Thanks a ton to Rachel Deacon for taking these pictures for me. My facilities are currently being built by her so she took pictures of the stock area for me and added a few horses to make it more lively!
Dear Magarite Lawrence/Max Lawrence
My name is Katherine Holland, and I'm writing to you in interest of your brumby clinic next month. Im 19 years old and currently am a working student at sport yard in Scotland called Windchase, where I have the great fortune to work and learn from some of the countries top international event riders. I help care for, train and compete a small team of horses at various local and affiliated events around the country. I currently compete at BE 90 but aspire to one day reach international levels on a horse of my own.
I've been riding since I was very young and have a keen interest in training young and problem horses, something that I discovered through working at a local rescue and help develop today through assisting in the training and backing of the yards youngstock. I've worked with horses of all shapes, sizes and temperments, and while my employers like to have a fairly 'german' approach to training I am very much interested in more 'natural' ways and am currently training one of my 'usual' horses to ride bitless - i'm hoping it will catch on!.
I have been lucky enough to loan some fantastic horses and ponies over the years but I have never officially owned my own horse, so if I were lucky enough to attend your clinic and 'pass the test' as it were, this would be my very first horse. I know that I would love any horse regardless of its size or gender, but I know that ideally I would prefer one that I could take Eventing with me. I'm not afraid of a bad temperament either. Now your probably wondering why a brumby of all breeds? Well I grew up on a small island called Mull (more like Dull!) alongside my four brothers and as a child their was a lot of time for imagination. I'd fallen in love with the romance and wildness of the mustangs in my fathers Western films, and one christmas my parents got me a collection of books about a particular silver stallion name Thowra... It also probably helps that I'm in Australia next month visiting family.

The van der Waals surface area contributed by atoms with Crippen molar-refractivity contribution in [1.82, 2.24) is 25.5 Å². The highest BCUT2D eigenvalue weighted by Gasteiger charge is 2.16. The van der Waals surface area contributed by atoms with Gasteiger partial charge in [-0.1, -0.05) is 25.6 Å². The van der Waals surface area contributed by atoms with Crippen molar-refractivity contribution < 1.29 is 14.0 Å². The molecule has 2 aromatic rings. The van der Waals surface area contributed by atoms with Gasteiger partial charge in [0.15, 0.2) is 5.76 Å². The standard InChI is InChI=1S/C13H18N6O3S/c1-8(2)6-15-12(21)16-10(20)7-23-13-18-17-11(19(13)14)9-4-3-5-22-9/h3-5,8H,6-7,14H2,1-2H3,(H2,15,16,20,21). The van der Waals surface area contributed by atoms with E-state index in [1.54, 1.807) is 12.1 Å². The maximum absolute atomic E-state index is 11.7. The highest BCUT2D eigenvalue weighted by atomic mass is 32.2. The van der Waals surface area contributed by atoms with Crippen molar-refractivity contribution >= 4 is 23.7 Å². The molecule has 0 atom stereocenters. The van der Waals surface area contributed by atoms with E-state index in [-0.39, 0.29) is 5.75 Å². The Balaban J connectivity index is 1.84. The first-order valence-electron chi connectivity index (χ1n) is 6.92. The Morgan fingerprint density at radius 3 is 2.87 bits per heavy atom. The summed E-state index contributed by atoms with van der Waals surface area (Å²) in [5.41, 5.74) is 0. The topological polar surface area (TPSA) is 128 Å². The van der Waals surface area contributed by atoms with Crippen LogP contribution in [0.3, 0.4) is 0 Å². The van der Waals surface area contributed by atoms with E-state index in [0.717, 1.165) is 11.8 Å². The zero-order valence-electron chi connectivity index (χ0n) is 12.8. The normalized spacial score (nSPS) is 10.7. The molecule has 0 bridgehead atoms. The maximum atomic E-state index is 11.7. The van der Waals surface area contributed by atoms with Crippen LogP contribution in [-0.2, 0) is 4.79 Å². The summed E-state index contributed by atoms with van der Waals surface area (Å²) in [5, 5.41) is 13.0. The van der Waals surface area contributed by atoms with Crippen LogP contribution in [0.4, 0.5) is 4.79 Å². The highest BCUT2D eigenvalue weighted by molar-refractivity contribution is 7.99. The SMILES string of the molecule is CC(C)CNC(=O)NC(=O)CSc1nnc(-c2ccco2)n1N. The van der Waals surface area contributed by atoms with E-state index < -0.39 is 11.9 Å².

I've attached a few quick pictures of the yard, though we are a bit snowed under at the moment, so i've managed to find some slightly older ones from earlier in the year. I've been told that the stable was originally a coach yard, but it's been renovated over the decades and we've never had a problem (unless squaky doors count!).
Dear Magarite and Max Lawrence,